There absolutely are. The biggest growth potential in Napa Valley is real estate appreciation. Making money as a vintner is a very hard road. Some people knock it out of the park. Other people struggle forever, but they are okay with struggling because they love the lifestyle and they’re doing what they love to do.The biggest growth potential in Napa Valley is real estate appreciation. Click To Tweet
Let’s say your first investment in possibly coming to the valley is buying a home. Depending on whether you want to use it or not, you are buying it as an investment with a vineyard surrounding it. You could start with a minimum of five acres and a house that you use on weekends. You could also rent it out and receive income and tax benefits from the vineyard. Those are some interesting additional benefits to the investment.
Learn how you feel about it as time goes on. That small step of buying a vineyard into the wine world will open up your understanding of how the process works and how viticulture and winemaking go hand in hand in a short, easy way. There’s support around all of that. Let’s say you thought, “I have an extra $1.5 million or $2 million. I’ll buy a house and some vines.”
Part of Wine Country Consultants’ passion and what we bring to the table is that we have worked with our consulting crew for many years also. Everyone is at the top of their game. Everybody’s game is to make you successful. We would be able to help you with a vineyard manager. We’ll be able to help you with an accountant and things that you may need going forward.
Let’s say five years down the road, we can all look at different periods of appreciation. They call it California Gold for a reason. With real estate, if you can get in and make a stand in a very short period of time, you’re going to have significant equity. Part of our job is to understand all the pieces of that vineyard vibe. We’re like, “What is the age of the vines? What’s going to cross going forward so that you have a clear map and you can afford this 5 to 10-year hold?” Maybe what you do is sell that in the future. If you like what this business is doing, maybe you go to a little bigger vineyard or a second buy. Maybe that vineyard’s in a different AVA.
What do you mean by AVA?
AVAs are American Viticulture Areas. We have around fifteen or so in Napa Valley. AVAs are micro-climates within Napa Valley. We have Howell Mountain AVA and Spring Mountain AVA. Stags Leap is probably our most famous and most expensive. Washington and Oregon all have viticulture areas. The pricing is different for almost every AVA. The growing conditions are different. The varietals are different. That decision-making for a first-time investor in what AVA they would like to be in is generally reflective of the wine that they like.That decision making for a first time investor on what AVA you would like to be is reflective of the wine that they like. Click To Tweet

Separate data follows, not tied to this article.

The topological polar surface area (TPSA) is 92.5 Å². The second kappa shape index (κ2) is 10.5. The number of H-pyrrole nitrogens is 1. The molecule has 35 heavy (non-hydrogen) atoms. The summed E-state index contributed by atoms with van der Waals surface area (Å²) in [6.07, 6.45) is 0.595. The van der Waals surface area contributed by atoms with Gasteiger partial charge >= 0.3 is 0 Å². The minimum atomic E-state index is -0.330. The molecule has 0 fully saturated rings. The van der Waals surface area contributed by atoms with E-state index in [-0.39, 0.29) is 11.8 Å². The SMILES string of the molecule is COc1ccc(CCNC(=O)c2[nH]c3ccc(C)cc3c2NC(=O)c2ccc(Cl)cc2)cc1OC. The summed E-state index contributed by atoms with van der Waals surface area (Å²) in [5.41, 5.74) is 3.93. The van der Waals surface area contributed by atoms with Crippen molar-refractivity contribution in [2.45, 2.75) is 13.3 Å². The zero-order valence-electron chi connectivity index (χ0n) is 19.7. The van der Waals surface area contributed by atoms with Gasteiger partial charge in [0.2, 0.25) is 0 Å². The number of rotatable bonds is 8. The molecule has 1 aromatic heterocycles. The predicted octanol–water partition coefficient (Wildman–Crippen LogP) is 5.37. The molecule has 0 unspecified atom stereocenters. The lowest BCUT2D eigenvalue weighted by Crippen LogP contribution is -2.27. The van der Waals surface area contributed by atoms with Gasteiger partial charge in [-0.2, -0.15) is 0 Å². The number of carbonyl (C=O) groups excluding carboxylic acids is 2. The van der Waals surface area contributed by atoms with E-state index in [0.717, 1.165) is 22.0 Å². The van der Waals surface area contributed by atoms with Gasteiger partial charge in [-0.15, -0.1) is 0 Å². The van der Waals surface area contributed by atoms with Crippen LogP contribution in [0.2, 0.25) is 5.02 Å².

You brought up some interesting points. I know that you are not tax consultants or anything like that, but there are some very specific tax benefits that you get from owning. Vineyards are considered agriculture. I know the disclosure. You’re not CPAs, but you understand what people are going for. What are some of the tax benefits of owning, for instance, a house surrounded by a vineyard?
We are not tax specialists, but we can connect you with several people that are and the ins and outs and specifics of them. To be honest, I cannot give you exact examples. There’s something in California called the Williamson Act. Do not quote me, but I believe the property has to have 70% of it dedicated to ag in order to receive a lot of tax benefits that are through property taxes and things of that sort. That’s one avenue. Even if it’s not in the Williamson Act, there are benefits if you have a certain amount of your property dedicated to ag. Let’s say 99% is dedicated to vineyards and growing grapes.
Also, ag can be considered as cattle land or orchards. There is a whole bunch across the whole state of California and all over the country. In the state of California, there are lots of different departments in ag. Also, with the fruit, I know that there are benefits depending on the sales. Vines have value there that is an asset to the land that then is depreciated. Depending on what your growing program is, there are also some benefits in that department as well.
Within the last couple of years, the vintner community has gotten good at understanding multiple ways to depreciate a vine. There are also cost benefits to identifying the AVA. When you buy a vineyard, some AVAs cost more than others. That cost difference is also a tax benefit. The depreciation of the vine itself is also one avenue.
There is also the depreciation of the irrigation lines. All these things go very deep. Larger growers and vintners go deep because it’s worth doing so for every penny that it takes to be successful. Starting on the smaller end, maybe not so much, but there are agricultural advantages to it. We are doing our own little video series with some of our consultants talking about different aspects. One of our future conversations is going to be having a wonderful accountant and consultant explain in detail.